Maine Hermit: How Did He Do It?
How long could you live in the woods? A year? 10? 30? If you have a large tax bill to...
How long could you live in the woods? A year? 10? 30? If you have a large tax bill to pay today, disappearing into the wilderness and living off the grid may seem a little more appealing than it ever has before, but would you ever choose that kind of life? One man did make that choice and had been at it for the past 27 years, until he was arrested for stealing supplies from a Maine camp last week.
Christopher Knight, 47, is currently being held on $5,000 bail on charges of burglary and theft after tripping a surveillance sensor set up by a local game warden. Knight was detected while stealing supplies from a camp for people with special needs, but that was far from his first offense. For more than a decade, locals have told stories of thefts and cabin break-ins, giving rise to the local legend of the “North Pond Hermit.”
After leaving the Pine Tree Camp last Thursday with $280 worth of food, authorities found the campsite where they say Knight lived. The camp consisted of a tent covered by tarps for additional waterproofing. His camp also contained a bed, propane cooking stoves, a rudimentary shower and a battery-powered radio with a 30-foot antenna.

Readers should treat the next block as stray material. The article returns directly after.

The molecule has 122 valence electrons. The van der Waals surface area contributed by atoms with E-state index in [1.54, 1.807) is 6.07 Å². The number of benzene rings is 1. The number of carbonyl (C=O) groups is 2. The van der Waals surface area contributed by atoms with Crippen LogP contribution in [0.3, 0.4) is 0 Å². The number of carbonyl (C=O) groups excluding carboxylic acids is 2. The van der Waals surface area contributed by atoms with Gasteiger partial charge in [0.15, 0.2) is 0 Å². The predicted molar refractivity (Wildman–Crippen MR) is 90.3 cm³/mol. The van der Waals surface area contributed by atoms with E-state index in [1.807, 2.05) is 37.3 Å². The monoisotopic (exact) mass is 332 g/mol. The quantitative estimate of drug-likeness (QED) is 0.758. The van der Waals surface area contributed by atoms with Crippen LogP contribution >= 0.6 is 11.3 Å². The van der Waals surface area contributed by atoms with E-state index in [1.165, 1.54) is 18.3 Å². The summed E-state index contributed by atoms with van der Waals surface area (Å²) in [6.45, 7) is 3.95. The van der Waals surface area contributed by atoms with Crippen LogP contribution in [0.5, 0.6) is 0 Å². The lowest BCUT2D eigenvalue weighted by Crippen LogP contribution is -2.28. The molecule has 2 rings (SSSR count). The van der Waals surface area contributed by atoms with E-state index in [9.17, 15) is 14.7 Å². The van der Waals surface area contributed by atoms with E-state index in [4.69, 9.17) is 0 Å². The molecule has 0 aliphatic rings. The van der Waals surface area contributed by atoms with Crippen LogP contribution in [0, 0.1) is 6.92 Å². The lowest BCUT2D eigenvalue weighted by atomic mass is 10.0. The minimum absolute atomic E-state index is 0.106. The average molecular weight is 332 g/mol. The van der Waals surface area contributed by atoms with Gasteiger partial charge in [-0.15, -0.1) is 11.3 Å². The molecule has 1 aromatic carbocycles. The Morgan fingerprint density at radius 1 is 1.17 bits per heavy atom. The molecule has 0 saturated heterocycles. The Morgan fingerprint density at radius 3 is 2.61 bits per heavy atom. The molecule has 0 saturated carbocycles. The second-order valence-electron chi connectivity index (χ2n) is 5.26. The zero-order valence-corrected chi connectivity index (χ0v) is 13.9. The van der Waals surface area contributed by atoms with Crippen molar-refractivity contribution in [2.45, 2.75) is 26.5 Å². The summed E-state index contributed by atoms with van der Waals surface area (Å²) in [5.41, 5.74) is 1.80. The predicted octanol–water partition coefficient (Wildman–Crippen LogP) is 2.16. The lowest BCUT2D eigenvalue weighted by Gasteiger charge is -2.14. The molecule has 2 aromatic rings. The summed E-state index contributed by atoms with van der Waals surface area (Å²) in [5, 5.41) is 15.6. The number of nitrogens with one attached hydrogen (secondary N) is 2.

Knight’s many years of hermitage were all thanks to his methods of avoiding detection. He never had a campfire, as he knew that the light and smoke would draw unwanted attention. He only made his scavenging forays at night, returning to his camp with only a small flashlight. And he rarely left his camp during the winter months to prevent people from tracking him through the snow. Knight claims that he spent his vast amount of free time reading, meditating, and watching eagles.
Knight took to the woods in 1986, and moved around periodically until he made a permanent camp in rural Rome, Maine, in the early 1990s. He only entered civilization when he needed to steal supplies, which was always done at night.
“The first concern is he might be a flight risk,” said District Attorney Maeghan Maloney. “The second concern is the group of people who are interested in posting bail for Mr. Knight who are not from our state and not members of his family.” Knight has several local relatives, including his mother Joyce, who still lives on Pond Road where Knight grew up.
“I will remain concerned for Mr. Knight until he has an attorney helping him to navigate what is a new world to him,” Maloney said.
Since this story broke, Knight is getting more attention than he has probably had in his whole life. Someone called the jail where he’s being held with a marriage proposal this past weekend. And a man Knight didn’t know showed up Saturday night offering to pay his $5,000 bail, the Kennebec Journal reported.
What do you make of Knight? Is he a sympathetic and misunderstood character? Or is he a backwoods weirdo who should be prosecuted to the fullest extent of the law for his years of theft? Sound off in the comments.